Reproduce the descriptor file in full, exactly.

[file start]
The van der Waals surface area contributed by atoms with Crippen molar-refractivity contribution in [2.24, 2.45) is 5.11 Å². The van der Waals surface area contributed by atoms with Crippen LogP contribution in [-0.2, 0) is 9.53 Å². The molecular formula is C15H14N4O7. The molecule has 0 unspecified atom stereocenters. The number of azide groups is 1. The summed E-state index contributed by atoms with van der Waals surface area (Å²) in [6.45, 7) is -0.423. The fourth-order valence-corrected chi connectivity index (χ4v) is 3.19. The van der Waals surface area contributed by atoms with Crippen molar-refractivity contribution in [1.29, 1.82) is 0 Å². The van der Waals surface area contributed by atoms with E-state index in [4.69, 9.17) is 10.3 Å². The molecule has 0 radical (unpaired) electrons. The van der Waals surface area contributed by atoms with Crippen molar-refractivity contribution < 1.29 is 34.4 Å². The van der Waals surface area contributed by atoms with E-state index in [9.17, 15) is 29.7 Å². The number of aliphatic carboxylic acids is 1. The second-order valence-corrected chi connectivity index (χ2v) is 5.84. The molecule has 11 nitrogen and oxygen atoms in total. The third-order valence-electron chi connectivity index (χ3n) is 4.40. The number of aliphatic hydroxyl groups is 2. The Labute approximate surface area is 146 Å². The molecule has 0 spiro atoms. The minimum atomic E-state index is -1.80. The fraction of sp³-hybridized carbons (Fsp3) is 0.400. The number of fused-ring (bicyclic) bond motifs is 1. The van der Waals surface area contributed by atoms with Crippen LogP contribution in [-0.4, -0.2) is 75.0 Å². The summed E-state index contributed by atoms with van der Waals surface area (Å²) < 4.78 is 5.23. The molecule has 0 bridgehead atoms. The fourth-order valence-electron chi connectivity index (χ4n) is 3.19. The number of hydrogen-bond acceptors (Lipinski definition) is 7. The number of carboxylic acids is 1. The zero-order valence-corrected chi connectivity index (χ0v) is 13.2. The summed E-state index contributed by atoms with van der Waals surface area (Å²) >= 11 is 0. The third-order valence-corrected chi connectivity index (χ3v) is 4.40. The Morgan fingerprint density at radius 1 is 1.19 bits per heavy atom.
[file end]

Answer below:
The van der Waals surface area contributed by atoms with Crippen molar-refractivity contribution in [2.24, 2.45) is 5.11 Å². The van der Waals surface area contributed by atoms with Crippen LogP contribution in [-0.2, 0) is 9.53 Å². The molecular formula is C15H14N4O7. The molecule has 0 unspecified atom stereocenters. The number of azide groups is 1. The summed E-state index contributed by atoms with van der Waals surface area (Å²) in [6.45, 7) is -0.423. The fourth-order valence-corrected chi connectivity index (χ4v) is 3.19. The van der Waals surface area contributed by atoms with Crippen molar-refractivity contribution in [1.29, 1.82) is 0 Å². The van der Waals surface area contributed by atoms with E-state index in [4.69, 9.17) is 10.3 Å². The molecule has 0 radical (unpaired) electrons. The van der Waals surface area contributed by atoms with Crippen molar-refractivity contribution < 1.29 is 34.4 Å². The van der Waals surface area contributed by atoms with E-state index in [9.17, 15) is 29.7 Å². The number of aliphatic carboxylic acids is 1. The second-order valence-corrected chi connectivity index (χ2v) is 5.84. The molecule has 11 nitrogen and oxygen atoms in total. The third-order valence-electron chi connectivity index (χ3n) is 4.40. The number of aliphatic hydroxyl groups is 2. The Labute approximate surface area is 146 Å². The molecule has 0 spiro atoms. The minimum atomic E-state index is -1.80. The fraction of sp³-hybridized carbons (Fsp3) is 0.400. The number of fused-ring (bicyclic) bond motifs is 1. The van der Waals surface area contributed by atoms with Crippen LogP contribution in [-0.4, -0.2) is 75.0 Å². The summed E-state index contributed by atoms with van der Waals surface area (Å²) < 4.78 is 5.23. The molecule has 0 bridgehead atoms. The fourth-order valence-electron chi connectivity index (χ4n) is 3.19. The number of hydrogen-bond acceptors (Lipinski definition) is 7. The number of carboxylic acids is 1. The zero-order valence-corrected chi connectivity index (χ0v) is 13.2. The summed E-state index contributed by atoms with van der Waals surface area (Å²) >= 11 is 0. The third-order valence-corrected chi connectivity index (χ3v) is 4.40. The Morgan fingerprint density at radius 1 is 1.19 bits per heavy atom.